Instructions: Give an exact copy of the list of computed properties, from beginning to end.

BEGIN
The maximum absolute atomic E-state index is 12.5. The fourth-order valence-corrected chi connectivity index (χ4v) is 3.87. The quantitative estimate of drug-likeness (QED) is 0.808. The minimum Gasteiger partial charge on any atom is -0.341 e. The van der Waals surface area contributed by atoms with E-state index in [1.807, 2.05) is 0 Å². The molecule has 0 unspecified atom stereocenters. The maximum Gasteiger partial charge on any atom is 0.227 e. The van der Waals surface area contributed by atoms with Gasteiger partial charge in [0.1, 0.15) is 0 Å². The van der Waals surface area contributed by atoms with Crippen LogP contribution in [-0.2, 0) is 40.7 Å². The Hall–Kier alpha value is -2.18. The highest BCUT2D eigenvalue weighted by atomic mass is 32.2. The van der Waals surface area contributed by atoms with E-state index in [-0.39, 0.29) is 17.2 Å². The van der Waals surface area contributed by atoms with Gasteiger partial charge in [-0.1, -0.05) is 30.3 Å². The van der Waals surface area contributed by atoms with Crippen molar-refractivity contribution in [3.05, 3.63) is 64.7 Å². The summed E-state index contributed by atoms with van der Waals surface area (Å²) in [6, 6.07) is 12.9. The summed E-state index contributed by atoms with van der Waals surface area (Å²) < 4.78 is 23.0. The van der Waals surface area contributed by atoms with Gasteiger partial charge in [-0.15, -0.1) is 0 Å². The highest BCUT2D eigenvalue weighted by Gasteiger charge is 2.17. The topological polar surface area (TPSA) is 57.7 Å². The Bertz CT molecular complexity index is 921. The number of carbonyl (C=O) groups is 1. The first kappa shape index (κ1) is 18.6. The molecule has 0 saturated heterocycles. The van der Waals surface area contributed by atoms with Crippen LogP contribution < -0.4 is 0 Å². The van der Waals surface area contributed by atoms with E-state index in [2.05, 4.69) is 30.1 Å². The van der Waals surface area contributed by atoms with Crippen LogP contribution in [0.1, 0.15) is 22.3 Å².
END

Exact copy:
The maximum absolute atomic E-state index is 12.5. The fourth-order valence-corrected chi connectivity index (χ4v) is 3.87. The quantitative estimate of drug-likeness (QED) is 0.808. The minimum Gasteiger partial charge on any atom is -0.341 e. The van der Waals surface area contributed by atoms with E-state index in [1.807, 2.05) is 0 Å². The molecule has 0 unspecified atom stereocenters. The maximum Gasteiger partial charge on any atom is 0.227 e. The van der Waals surface area contributed by atoms with Gasteiger partial charge in [0.1, 0.15) is 0 Å². The van der Waals surface area contributed by atoms with Crippen LogP contribution in [-0.2, 0) is 40.7 Å². The Hall–Kier alpha value is -2.18. The highest BCUT2D eigenvalue weighted by atomic mass is 32.2. The van der Waals surface area contributed by atoms with E-state index in [-0.39, 0.29) is 17.2 Å². The van der Waals surface area contributed by atoms with Gasteiger partial charge in [-0.1, -0.05) is 30.3 Å². The van der Waals surface area contributed by atoms with Crippen molar-refractivity contribution in [3.05, 3.63) is 64.7 Å². The summed E-state index contributed by atoms with van der Waals surface area (Å²) in [6, 6.07) is 12.9. The summed E-state index contributed by atoms with van der Waals surface area (Å²) < 4.78 is 23.0. The van der Waals surface area contributed by atoms with Gasteiger partial charge in [-0.15, -0.1) is 0 Å². The highest BCUT2D eigenvalue weighted by Gasteiger charge is 2.17. The topological polar surface area (TPSA) is 57.7 Å². The Bertz CT molecular complexity index is 921. The number of carbonyl (C=O) groups is 1. The first kappa shape index (κ1) is 18.6. The molecule has 0 saturated heterocycles. The van der Waals surface area contributed by atoms with Crippen LogP contribution < -0.4 is 0 Å². The van der Waals surface area contributed by atoms with E-state index in [2.05, 4.69) is 30.1 Å². The van der Waals surface area contributed by atoms with Crippen LogP contribution in [0.1, 0.15) is 22.3 Å².